One year after the first initial trial, World IPV6 is finally becoming a reality. Major telecommunication companies, Internet service providers, Web companies, and networking equipment vendors are teaming up to accelerate the deployment and adoption of the technology in key economic regions of the globe. The Internet Society on June 6 summed it up in a statement noting: "This time it is for real." It's undoubtedly the case that there's no going back on IPv6, but what does this mean for your business and customers' operations?
For those who may not know or understand the significance of the formal launch of IPv6, here's a primer on what it is and why this is a significant milestone for the continued reliance of the global economy on the Internet. IPv6 succeeds IPv4 and is the latest technical protocol governing the use of the Internet globally. IPv6, as the Internet Society explains in a User's Guide on its Website, is a:
...unique 32-bit number that identifies the location of your computer network. It serves as your computer's 'street address,' enabling other computers to find out exactly where you are and deliver information to you.
Why should you bother about such technicalities? Because IPv4, the preceding Internet protocol, has exhausted all its available IP addresses, which means the exploding use and adoption of Web-ready devices, including smartphones, tablet PCs, smart household gadgets, printers, and others, could be crimped by lack of IP addresses for the equipment. The Internet Society said in the above-referenced statement:
According to the Number Resource Organization, the world officially ran out of IPv4 address in February 2011. All that can be done now is to divide the allocated properties into ever-smaller portions or trade what's already been assigned -- moves that could complicate and compromise your privacy.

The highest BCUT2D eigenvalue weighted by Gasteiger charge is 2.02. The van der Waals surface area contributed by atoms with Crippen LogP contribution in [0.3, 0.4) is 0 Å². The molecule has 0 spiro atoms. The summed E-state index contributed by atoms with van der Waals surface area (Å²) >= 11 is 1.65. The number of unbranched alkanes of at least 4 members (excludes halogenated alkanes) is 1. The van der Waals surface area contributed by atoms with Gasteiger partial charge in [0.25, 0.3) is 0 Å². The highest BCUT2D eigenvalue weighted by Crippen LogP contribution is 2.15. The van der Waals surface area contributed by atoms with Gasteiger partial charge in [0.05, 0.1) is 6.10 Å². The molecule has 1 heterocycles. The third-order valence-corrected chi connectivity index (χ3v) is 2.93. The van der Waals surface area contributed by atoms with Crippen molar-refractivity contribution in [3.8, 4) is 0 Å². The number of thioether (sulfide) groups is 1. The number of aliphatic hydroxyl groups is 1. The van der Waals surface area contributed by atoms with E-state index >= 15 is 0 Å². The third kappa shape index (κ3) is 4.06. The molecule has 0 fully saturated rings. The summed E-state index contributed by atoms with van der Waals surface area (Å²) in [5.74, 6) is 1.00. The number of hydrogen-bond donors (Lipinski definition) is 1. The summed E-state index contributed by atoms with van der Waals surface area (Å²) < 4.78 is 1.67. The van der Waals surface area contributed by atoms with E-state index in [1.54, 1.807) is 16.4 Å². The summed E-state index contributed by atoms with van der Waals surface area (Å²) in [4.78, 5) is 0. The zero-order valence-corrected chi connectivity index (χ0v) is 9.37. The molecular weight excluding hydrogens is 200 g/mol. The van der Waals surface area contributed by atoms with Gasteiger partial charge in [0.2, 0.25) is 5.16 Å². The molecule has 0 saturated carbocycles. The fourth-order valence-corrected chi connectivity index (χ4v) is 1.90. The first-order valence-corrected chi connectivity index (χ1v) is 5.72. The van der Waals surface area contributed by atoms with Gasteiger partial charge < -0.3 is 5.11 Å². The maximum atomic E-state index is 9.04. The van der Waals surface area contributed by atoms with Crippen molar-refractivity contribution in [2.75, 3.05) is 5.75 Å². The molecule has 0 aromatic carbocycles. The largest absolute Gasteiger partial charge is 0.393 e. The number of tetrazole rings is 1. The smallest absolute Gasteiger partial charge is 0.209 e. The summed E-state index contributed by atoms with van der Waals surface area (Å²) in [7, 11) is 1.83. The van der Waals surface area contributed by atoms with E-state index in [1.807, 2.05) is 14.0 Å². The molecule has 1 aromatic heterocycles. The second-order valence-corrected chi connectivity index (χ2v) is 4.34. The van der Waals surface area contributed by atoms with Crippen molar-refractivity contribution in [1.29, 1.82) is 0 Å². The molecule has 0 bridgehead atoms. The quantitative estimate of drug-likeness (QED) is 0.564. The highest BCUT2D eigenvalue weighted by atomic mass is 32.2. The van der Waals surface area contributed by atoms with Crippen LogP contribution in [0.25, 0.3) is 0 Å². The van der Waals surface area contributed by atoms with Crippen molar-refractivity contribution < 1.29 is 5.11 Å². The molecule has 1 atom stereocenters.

Communications, data, and networking service providers, manufacturers of telecom equipment, ISPs, and companies like Google, Facebook, and others that are heavily dependent on continued growth in the use of Web applications are keenly aware of this. That's why many of these companies one year ago teamed up to run the first global trial of IPv6, an event now eclipsed by last week's formal launch of the new Internet protocol. This time, more than 400 companies and organizations from around the world took part in the launch. Several, including Akamai, Facebook, Google, and Yahoo have transitioned their entire content to IPv6 from the older protocol.
Several intermediate steps were taken before the global launch. One of the most important, from the end users' perspective for developing economic regions, was probably SemanaIPv6, the South American testing conference for full interoperability between Internet services working with current IPv4 version (still mostly deployed) and the incoming IPv6. The major regional telecom operators, ISPs, and other institutions from all over Latin America and the Caribbean attended the event, which was coordinated from Brazil.
There are implications for design engineers and other innovators too. In a previous blog, I focused on how companies are trying to design connectivity into their products. I called this the Internet of Things. A new paradigm is developing, however, one that in the future assumes all products that have the capability for connectivity will be designed with that goal in mind. This emerging consensus among innovators -- announced for the first time by Maurizio Dècina of Italy's Politecnico di Milano -- projects a future governed by the phrase "Internet of Things." This implies that the most common objects used by people and enterprises would have the capability to "plug" into the Internet.
For electronics manufacturers, this future would open up opportunities in all segments of the economy and explode current demand for electronics add-ons in consumer, manufacturing, medical, industrial, and service markets. This possibility to deliver bespoke products was recently discussed at NEXt, the leading European conference for the digital industry. Honestly, I never thought before about the innovations IPv6 could foster by removing constraints inherent in the finite nature of IPv4.
Even in terms of market evolution, according to Jeremy Tai Abbett, creative partner and co-founder of Truth Dare Double Dare, and one of the most active people in the sector, we are going to see an explosion in the number of newly formed startup companies that will explore multi-disciplinary approaches to developing the next generation of Internet of Things products. By the way, not all of these products will be digital devices: Many non-digital things will be enhanced with connectivity tools, including some items you regularly toss into a drawer!